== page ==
Funka­men­tal MediKi­net­ics pur­pose­fully seeks to en­gage the phys­i­cal and meta­phys­i­cal ef­fi­cacy of Black dance prac­tices through spe­cific meth­ods of cor­re­spon­dence, com­mu­nity build­ing, en­cour­ag­ing the dis­ci­pline of play, col­lab­o­ra­tive ex­change and what I call whole-body lis­ten­ing.

Dancers that train in this sys­tem de­velop a keen aware­ness of how there is ex­po­nen­tially more to dance than mak­ing and mov­ing through shapes with their bodies. Dancers dis­cover how the im­ma­te­rial, in­vis­i­ble el­e­ments of Black dance prac­tices cul­ti­vate a deeper in­ner-stand­ing of how the art and ac­tion of dance pro­duces a greater sense of self through personal and com­mu­nal in­sights and holis­tic de­vel­op­ment.

Funka­men­tal MediKi­net­ics epit­o­mizes the bal­ance be­tween rais­ing one’s spirit while drop­ping it like it’s hot.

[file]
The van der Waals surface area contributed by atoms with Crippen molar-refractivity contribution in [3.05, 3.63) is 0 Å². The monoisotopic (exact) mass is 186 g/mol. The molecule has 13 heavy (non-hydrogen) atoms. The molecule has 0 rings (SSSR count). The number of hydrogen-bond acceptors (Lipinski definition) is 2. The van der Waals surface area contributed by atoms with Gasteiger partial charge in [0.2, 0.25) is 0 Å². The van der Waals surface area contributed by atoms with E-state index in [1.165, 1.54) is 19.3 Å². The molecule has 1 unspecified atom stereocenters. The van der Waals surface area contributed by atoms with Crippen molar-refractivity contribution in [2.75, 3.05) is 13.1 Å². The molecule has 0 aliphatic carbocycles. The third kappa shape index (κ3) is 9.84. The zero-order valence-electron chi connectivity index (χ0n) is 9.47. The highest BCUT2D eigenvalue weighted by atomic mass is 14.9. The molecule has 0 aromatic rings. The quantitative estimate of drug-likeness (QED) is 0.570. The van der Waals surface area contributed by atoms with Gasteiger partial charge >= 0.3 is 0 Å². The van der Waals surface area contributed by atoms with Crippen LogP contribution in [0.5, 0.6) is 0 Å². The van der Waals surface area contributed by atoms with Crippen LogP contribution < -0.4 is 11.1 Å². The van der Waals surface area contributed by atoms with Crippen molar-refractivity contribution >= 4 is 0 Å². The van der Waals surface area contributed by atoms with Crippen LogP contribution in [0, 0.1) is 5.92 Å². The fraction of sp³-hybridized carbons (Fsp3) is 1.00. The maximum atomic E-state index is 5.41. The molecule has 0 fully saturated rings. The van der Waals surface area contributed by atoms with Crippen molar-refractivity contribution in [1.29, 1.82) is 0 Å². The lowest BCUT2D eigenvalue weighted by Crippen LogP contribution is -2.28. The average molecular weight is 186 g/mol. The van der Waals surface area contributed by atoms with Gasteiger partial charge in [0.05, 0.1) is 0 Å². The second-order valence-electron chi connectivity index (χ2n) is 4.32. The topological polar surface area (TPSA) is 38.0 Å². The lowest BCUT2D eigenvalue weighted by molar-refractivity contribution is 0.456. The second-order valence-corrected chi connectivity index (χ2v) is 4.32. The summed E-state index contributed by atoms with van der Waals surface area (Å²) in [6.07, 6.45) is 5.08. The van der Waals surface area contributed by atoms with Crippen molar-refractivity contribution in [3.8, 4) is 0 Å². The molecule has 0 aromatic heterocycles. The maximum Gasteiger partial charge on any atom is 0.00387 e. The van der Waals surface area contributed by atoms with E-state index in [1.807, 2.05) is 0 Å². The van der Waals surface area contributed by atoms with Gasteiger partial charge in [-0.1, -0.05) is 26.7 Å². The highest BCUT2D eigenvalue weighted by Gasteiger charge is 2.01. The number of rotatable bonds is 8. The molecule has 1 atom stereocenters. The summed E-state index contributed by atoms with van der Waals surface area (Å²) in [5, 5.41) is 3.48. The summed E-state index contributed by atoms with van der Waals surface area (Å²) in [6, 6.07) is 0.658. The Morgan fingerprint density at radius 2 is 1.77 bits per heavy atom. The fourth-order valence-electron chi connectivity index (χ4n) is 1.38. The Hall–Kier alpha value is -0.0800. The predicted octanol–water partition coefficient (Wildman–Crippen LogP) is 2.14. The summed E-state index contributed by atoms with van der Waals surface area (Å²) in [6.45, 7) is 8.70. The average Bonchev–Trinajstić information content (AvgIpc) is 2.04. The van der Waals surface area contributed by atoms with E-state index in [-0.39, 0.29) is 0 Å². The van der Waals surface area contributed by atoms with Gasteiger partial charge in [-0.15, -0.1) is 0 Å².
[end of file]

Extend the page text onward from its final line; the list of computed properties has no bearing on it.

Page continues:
Is there a spe­cific “play­book” of move­ments for hip-hop dance?

Black dance, at it’s heart, is com­mu­nal, and the ev­i­dence of collective cor­po­real in­tel­li­gence. Hip-hop ob­serves time in the most sa­cred and deep ways. Some dances are tem­po­rary. Yet, when they’re “in” they ex­plode with the full­ness of life that dancers pull from and pour into it.

Some dances de­velop and ex­pand into styles or forms like Break­ing, Lock­ing or Pop­ping, stretch across gen­er­a­tions and carry a bit of the trendy/tem­po­rary dances, dances that seem to come and go, in their DNA.